History is interesting. It really is! For kids, however, it’s hard to see how this can be. I was challenged by a potential employer to develop an app concept to help kids see the benefit of learning history. I ended up cramming most of my UX process into three days.
I was tasked to design an app to facilitate hands-on learning for children aged 10-12 by allowing them to travel through time and space. A business has recently taken a charitable initiative to help more children learn history. They have donated a smartphone to every child within a given school and equipped the smartphone with a time traveling app.
Travel Through Time is a fun way to keep the children engaged while they teach each other and are incentivized to participate by collecting digital cards of historical figures.
As soon as I received this challenge I set up a short interview with the only 12-year-old I knew; my nephew Jonas. We discussed which subjects he likes and dislikes and ended up on History. He has never really cared about learning the dates of events. Through some more prodding, Jonas said that he doesn’t see why it was important to learn. He related it to Math and just didn’t see the point. This was interesting to me, so I went to the internet to do some research.
With some searching, I came across a couple great articles the explained exactly how to overcome my nephew’s concerns.
The author of the first article quoted Ken Burns, who said: “the key to making history interesting is to engage the emotions. If we can find some personal, moving connection with history, we will want to learn more.” The author gave a few points that would help as well:
Don't depend on textbooks.
Learn the stories
Make a connection with your interests
Take field trips.
The second article discussed the importance of connecting history to present day. When you draw direct connections, history begins to feel more real.
The best way to learn something is to teach it. I used this as the main concept of the app. The kids would take turns reading about a historical figure while that figure’s image would pop up on the other kids’ screens. Since this was taking place in school, a wi-fi connection could not be guaranteed, so a simple Bluetooth connection would work just fine. When the student hit “TEACH” it would broadcast that image on the other screens in the group.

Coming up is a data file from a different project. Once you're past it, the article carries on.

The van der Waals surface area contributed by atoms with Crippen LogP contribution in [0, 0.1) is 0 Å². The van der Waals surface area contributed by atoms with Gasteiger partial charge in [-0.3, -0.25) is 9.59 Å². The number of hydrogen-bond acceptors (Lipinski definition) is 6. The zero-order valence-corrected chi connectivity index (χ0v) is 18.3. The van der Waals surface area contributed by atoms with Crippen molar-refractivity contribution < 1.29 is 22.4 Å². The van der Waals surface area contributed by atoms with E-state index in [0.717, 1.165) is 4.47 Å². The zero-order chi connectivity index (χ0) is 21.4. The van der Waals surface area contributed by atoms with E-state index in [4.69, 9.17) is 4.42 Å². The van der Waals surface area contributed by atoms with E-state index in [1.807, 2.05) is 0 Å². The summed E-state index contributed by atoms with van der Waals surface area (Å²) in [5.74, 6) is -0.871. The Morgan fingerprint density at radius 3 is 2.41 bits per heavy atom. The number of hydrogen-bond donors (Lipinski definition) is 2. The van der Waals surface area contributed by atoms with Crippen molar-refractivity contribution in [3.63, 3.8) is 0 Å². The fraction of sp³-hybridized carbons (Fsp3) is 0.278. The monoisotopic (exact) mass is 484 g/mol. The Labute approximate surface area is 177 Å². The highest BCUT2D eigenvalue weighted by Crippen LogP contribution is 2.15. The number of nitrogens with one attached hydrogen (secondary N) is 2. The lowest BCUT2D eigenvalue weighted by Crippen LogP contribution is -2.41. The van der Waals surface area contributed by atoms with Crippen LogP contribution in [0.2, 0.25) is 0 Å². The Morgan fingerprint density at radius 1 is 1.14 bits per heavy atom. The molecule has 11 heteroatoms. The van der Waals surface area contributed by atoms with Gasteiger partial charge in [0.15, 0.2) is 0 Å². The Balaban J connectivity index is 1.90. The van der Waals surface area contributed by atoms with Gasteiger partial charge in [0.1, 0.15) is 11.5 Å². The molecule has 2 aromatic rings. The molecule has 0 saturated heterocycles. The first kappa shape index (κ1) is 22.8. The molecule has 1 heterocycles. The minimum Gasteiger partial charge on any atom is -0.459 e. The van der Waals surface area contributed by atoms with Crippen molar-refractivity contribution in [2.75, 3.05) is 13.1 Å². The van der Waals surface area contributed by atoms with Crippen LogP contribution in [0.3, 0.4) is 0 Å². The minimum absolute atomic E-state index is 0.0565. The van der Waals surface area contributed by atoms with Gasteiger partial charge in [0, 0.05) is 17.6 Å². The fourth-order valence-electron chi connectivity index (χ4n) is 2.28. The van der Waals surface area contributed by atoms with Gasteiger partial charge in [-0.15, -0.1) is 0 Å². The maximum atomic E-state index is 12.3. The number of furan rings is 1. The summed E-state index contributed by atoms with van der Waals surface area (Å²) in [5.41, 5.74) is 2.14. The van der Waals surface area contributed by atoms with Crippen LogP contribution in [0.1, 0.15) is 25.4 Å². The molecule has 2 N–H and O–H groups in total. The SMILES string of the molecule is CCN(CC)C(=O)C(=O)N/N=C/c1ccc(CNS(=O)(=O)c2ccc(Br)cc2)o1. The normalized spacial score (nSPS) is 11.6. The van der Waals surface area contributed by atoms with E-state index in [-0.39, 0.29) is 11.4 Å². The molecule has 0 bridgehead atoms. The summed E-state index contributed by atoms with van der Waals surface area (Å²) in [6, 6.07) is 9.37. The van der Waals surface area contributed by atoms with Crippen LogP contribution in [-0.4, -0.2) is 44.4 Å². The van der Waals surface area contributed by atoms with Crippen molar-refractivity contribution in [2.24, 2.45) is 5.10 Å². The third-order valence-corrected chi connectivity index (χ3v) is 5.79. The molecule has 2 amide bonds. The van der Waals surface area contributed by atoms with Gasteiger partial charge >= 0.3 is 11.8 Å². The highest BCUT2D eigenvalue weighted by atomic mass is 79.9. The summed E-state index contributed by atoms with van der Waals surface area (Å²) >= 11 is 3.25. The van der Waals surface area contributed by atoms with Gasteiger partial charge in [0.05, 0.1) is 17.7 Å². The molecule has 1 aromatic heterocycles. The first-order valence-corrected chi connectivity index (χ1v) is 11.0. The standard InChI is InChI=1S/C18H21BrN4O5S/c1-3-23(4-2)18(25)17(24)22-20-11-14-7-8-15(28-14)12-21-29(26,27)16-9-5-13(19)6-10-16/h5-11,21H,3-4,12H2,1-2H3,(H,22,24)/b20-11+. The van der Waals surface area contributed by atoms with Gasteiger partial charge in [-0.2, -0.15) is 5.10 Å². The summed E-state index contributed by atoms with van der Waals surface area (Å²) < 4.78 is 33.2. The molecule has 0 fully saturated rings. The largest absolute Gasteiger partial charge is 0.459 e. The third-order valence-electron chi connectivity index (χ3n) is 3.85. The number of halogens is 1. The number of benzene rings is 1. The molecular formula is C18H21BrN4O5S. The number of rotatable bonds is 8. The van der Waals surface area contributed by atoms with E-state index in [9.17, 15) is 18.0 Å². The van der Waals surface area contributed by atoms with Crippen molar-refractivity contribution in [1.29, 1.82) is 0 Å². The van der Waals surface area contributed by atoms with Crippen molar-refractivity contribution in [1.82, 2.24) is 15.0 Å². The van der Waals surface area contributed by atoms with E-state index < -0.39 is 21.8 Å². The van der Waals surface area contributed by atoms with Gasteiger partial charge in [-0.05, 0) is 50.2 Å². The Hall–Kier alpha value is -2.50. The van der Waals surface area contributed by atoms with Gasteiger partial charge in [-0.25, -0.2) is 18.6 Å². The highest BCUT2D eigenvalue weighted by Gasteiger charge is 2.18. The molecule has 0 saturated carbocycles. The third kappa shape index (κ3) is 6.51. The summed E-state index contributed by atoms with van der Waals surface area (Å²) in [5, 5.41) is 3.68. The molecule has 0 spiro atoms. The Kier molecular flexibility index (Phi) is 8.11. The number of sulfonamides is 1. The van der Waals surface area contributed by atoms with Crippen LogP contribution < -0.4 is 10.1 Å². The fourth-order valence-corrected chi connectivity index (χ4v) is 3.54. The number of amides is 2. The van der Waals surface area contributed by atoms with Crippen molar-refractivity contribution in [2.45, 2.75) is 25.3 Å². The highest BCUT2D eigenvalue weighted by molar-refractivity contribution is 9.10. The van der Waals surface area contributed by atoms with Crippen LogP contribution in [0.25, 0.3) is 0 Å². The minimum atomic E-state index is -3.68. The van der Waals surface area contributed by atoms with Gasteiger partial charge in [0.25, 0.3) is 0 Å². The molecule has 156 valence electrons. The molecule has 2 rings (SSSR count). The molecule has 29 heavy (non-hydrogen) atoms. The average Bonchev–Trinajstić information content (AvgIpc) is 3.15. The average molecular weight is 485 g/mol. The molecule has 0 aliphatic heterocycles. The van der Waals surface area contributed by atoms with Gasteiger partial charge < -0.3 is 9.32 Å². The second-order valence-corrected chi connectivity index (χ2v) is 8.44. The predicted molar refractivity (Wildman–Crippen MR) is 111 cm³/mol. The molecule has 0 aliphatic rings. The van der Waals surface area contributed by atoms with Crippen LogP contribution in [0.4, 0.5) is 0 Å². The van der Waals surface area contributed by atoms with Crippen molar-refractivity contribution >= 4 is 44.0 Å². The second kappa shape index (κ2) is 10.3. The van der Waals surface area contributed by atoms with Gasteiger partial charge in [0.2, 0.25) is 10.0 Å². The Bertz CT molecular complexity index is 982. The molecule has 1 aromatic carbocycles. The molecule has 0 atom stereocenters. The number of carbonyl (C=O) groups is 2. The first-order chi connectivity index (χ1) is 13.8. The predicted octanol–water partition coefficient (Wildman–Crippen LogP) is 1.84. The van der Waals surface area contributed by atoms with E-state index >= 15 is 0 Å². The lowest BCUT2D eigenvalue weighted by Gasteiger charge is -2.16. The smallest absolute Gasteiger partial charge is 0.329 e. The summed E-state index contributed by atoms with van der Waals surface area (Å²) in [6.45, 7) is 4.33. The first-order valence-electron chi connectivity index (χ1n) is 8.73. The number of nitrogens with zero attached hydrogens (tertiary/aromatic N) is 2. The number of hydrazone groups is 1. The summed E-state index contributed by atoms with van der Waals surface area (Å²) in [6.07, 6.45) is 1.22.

After everyone took a turn reading about their person, each child would take a short quiz about what they just learned to try to earn digital collectible cards. This would help incentivize the kids to listen both while they were teaching and listening. Throughout the year, they could try to collect all of the cards. At any point they could go back and see their collection which would have more information about that historical figure.
One main goal was to stress the fact that these kids are making history right now. I also wanted to help make the connection between the past and the present. To do this, historical figures would be used that had direct relationships with the kid’s interests today (i.e. Philo T. Farnsworth inventing the TV). And to help the kids see that they are making history now, they could make a digital card of themselves and quiz each other about classmates.
I created a minimal user persona to help me understand the general user.
To make sure everything flowed well, I created a site map. This did help me see a couple of holes in the interface.
Once I got this idea in my head, I went right to sketching. This helped me weed out some bad ideas and focus on the good.
I wanted to make sure this app was easy to use. The focus needed to be on learning the history, not the interface. I removed a lot of usual app norms. There was no need for an account, settings, or options screen. A lot of those, in theory, could be kept on the teacher’s phone which would have admin access to everything. While wireframing, I tried to keep emphasize the simplicity as much as possible.
A note on branding
When I started this project, I immediately went to the default old-timey-journal aesthetic. But, It just seemed so bland. Thinking about the target user, I changed it all up. I kept the idea of ink on paper, but abstracted it into bright colors on textured paper. This helps bring an energy to the historical figures that could easily get lost with drab, earthy tones.
What a great challenge this was. It was really easy to get lost in alternate solutions, but when it came down to it, I had to pick one and roll with it.
I understand that this is a really bold change of what people are used to when learning history. BUT, if you want a shift in interest in history, you need to make bold changes. Since this is basically an MVP, there are some things I would love to do with it with more time.
Since there was so little time to do this project, there are definitely things that can be improved on. I would like to spend more time on branding and actually testing this idea through prototyping.